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Re: Practising and non-practising Buddhists?

Post by Marmalade » Fri Feb 18, 2011 10:49 pm

Thanks for the further replies.
Hello, I am not actually a Buddhist, and I know only some very limited basics about Buddhism. I'd like to know a bit more and to ask a few questions, if that's OK. :)

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phil
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Re: Practising and non-practising Buddhists?

Post by phil » Fri Feb 18, 2011 11:11 pm

bodom wrote:
]I'd like to ask if there are practising Theravada Buddhists and non-practising Theravada Buddhists?
Buddhism is not a system of beliefs. Buddhism is a path of practice. If one is not practicing the eightfold path one can not be rightly called a "Buddhist" let alone a "Theravadin Buddhist".

:anjali:
At this point I would disagree with this because Right Concentration is defined as developing the jhanas, if I'm not mistaken, and the Buddha's teaching to householders that I've seen rarely if ever includes a call to develop jhanas, that call is always prefaced by "Bhikkhus..."

A householder's practice focussing on doing dana and keeping the precepts is still hugely valuable and we are still very much followers of the Buddha's teaching if we go that far....

Keeping the precepts is an awesome undertaking, and sets conditions for deeper developments.

I think the conventional wisdom that all followers of the Buddha practice meditation is either a modern phenomenon or a Western phenomenon, I'm not sure which. We should be grateful for it, even faulty meditation is better than no meditation in my opinion, but I'm not sure the Buddha urged householders to practice meditation except in a few suttas. Happy to be corrected... :smile:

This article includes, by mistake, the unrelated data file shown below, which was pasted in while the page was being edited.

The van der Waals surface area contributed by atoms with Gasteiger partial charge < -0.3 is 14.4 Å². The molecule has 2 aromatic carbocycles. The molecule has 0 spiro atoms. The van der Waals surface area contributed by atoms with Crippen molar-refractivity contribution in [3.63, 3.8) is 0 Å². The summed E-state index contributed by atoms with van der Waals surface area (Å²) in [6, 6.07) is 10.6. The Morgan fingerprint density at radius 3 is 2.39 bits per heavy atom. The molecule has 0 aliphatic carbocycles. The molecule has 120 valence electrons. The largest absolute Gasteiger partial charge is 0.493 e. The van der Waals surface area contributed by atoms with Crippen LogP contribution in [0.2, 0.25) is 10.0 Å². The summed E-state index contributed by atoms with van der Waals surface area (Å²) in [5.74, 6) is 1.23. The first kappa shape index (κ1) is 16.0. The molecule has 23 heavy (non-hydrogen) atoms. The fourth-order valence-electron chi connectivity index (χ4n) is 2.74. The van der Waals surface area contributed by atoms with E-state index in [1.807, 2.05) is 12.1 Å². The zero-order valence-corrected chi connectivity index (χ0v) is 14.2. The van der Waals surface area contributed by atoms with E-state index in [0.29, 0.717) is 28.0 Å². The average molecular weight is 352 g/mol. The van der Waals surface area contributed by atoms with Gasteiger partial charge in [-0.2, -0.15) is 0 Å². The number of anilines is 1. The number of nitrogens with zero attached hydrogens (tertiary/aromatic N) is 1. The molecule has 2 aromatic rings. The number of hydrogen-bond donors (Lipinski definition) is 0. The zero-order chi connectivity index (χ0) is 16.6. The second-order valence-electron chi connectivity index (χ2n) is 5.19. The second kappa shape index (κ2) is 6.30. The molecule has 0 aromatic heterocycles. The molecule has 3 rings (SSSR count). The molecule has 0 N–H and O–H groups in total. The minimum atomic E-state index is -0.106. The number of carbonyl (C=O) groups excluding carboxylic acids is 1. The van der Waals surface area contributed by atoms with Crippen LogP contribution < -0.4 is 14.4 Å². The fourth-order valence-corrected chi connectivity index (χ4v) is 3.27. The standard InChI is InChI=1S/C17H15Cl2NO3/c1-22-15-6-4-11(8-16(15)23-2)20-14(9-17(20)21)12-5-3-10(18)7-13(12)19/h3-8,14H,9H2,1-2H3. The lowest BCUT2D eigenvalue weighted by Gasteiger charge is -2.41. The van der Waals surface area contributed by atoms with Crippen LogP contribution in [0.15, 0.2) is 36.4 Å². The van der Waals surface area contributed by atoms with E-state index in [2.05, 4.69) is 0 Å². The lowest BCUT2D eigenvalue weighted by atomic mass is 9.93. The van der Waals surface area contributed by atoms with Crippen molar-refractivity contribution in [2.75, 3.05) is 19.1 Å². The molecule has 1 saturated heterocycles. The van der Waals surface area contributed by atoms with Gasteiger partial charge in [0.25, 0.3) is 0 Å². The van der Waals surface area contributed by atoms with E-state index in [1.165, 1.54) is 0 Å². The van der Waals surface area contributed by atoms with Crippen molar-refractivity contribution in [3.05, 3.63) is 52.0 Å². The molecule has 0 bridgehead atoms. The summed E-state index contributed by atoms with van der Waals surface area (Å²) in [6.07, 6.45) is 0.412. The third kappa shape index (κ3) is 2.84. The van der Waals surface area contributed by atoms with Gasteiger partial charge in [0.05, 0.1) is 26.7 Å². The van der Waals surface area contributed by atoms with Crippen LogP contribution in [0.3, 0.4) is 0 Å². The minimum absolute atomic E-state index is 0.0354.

Last edited by phil on Fri Feb 18, 2011 11:15 pm, edited 2 times in total.
Kammalakkhano , bhikkhave, bālo, kammalakkhano pandito, apadānasobhanī paññāti
(The fool is characterized by his/her actions/the wise one is characterized by his/her actions/Wisdom shines forth in behaviour.)
(AN 3.2 Lakkhana Sutta)

mlswe
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Re: Practising and non-practising Buddhists?

Post by mlswe » Fri Feb 18, 2011 11:13 pm

To be a buddhist you train your awareness within the framework of the noble eightfold path and the four noble truths

Anyone can call themselves buddhists

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bodom
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Re: Practising and non-practising Buddhists?

Post by bodom » Fri Feb 18, 2011 11:29 pm

phil wrote:At this point I would disagree with this because Right Concentration is defined as developing the jhanas, if I'm not mistaken, and the Buddha's teaching to householders that I've seen rarely if ever includes a call to develop jhanas...
Please see Analayo's Satipatthana Sutta commentary for an in depth look at sutta's that define right concentration not using the four jhana model.
A householder's practice focussing on doing dana and keeping the precepts is still hugely valuable and we are still very much followers of the Buddha's teaching if we go that far....
And you believe dana (generosity) and right action (5 precepts) to be something apart from the eightfold path?

:anjali:
The heart of the path is so simple. No need for long explanations. Give up clinging to love and hate, just rest with things as they are. That is all I do in my own practice.

Do not try to become anything. Do not make yourself into anything. Do not be a meditator. Do not become enlightened. When you sit, let it be. When you walk, let it be. Grasp at nothing. Resist nothing.

Of course, there are dozens of meditation techniques to develop samadhi and many kinds of vipassana. But it all comes back to this-just let it all be. Step over here where it is cool, out of the battle.

- Ajahn Chah